Beta Blocks, a smart city strategy and inflatable civic installation

Supernormal was part of this collaborative effort to help define Boston's approach to the smart city paradigm in a moment when the speed of urban transformation and public decision-making does not adequately align with the speed of private technology development.

Funded by the Knight Foundation, and in collaboration with the Emerson Engagement Lab and the Boston Mayor’s Office of New Urban Mechanics, Supernormal developed a civic learning and experimentation process through which Boston communities, with the support of the City and partnership from the private sector, are lead participants in the exploration, testing and evaluation of urban technology in their neighborhoods. This process, its civic value system, and the temporary structures that embody its presence in Boston’s neighborhoods, is called Beta Blocks.

Urban technology is already here, in forms that include urban sensors and data-driven decision making. In Beta Blocks, we had a unique opportunity to ensure that Boston’s urban technology evolution is deeply rooted in shared and equitable civic values. By establishing a framework that enables effective collaboration among communities, the technology sector, and city government, we aim to ensure that communities have a seat at the table from the very beginning, and that the tech sector is empowered to create technologies that are optimally relevant to its real user base.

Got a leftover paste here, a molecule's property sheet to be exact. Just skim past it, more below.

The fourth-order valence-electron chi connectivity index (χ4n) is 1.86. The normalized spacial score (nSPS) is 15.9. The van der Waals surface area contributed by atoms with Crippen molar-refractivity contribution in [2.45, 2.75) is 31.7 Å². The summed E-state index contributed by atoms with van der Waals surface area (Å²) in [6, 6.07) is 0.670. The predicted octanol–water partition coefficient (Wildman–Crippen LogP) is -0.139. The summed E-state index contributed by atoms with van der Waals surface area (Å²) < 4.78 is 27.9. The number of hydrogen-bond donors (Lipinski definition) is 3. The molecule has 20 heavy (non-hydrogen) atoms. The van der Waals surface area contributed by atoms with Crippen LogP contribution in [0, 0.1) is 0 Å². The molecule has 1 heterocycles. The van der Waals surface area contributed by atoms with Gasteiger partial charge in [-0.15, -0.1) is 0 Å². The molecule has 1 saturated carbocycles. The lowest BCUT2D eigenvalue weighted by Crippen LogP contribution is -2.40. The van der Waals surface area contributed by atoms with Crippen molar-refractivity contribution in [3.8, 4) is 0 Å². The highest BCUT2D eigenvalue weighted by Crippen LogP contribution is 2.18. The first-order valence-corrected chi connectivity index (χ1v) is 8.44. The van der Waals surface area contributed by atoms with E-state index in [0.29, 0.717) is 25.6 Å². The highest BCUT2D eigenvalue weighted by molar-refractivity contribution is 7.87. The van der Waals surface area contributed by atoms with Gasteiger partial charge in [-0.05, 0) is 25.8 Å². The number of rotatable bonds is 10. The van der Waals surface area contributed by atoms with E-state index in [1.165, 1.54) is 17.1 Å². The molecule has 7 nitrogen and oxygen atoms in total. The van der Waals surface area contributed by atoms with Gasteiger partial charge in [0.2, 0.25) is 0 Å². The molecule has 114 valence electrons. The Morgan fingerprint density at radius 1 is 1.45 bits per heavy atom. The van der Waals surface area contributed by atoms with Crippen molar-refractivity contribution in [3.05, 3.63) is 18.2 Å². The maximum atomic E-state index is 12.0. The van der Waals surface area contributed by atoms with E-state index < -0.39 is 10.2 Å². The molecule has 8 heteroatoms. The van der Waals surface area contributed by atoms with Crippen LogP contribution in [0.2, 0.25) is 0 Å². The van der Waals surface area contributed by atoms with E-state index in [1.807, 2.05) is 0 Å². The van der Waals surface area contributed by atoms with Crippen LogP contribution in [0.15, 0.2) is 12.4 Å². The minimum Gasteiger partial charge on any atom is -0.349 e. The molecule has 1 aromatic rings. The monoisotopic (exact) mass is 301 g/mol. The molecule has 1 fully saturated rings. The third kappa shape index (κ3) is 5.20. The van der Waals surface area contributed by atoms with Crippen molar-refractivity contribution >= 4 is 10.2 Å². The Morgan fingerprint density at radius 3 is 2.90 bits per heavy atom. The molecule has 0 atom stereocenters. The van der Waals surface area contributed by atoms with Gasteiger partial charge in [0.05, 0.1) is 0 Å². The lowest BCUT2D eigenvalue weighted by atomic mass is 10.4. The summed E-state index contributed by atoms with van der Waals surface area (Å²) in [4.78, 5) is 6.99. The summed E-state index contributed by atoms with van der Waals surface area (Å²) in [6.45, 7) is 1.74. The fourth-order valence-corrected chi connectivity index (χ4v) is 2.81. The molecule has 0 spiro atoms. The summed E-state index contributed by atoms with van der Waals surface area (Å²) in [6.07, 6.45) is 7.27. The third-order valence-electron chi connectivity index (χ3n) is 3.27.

An inflatable pavilion serves as a portal for local data interaction and exploration before and during technology deployments.

Elizabeth Christoforetti, Nathan Fash, and Yuri Vishnevsky. Photography by Jane Messinger.

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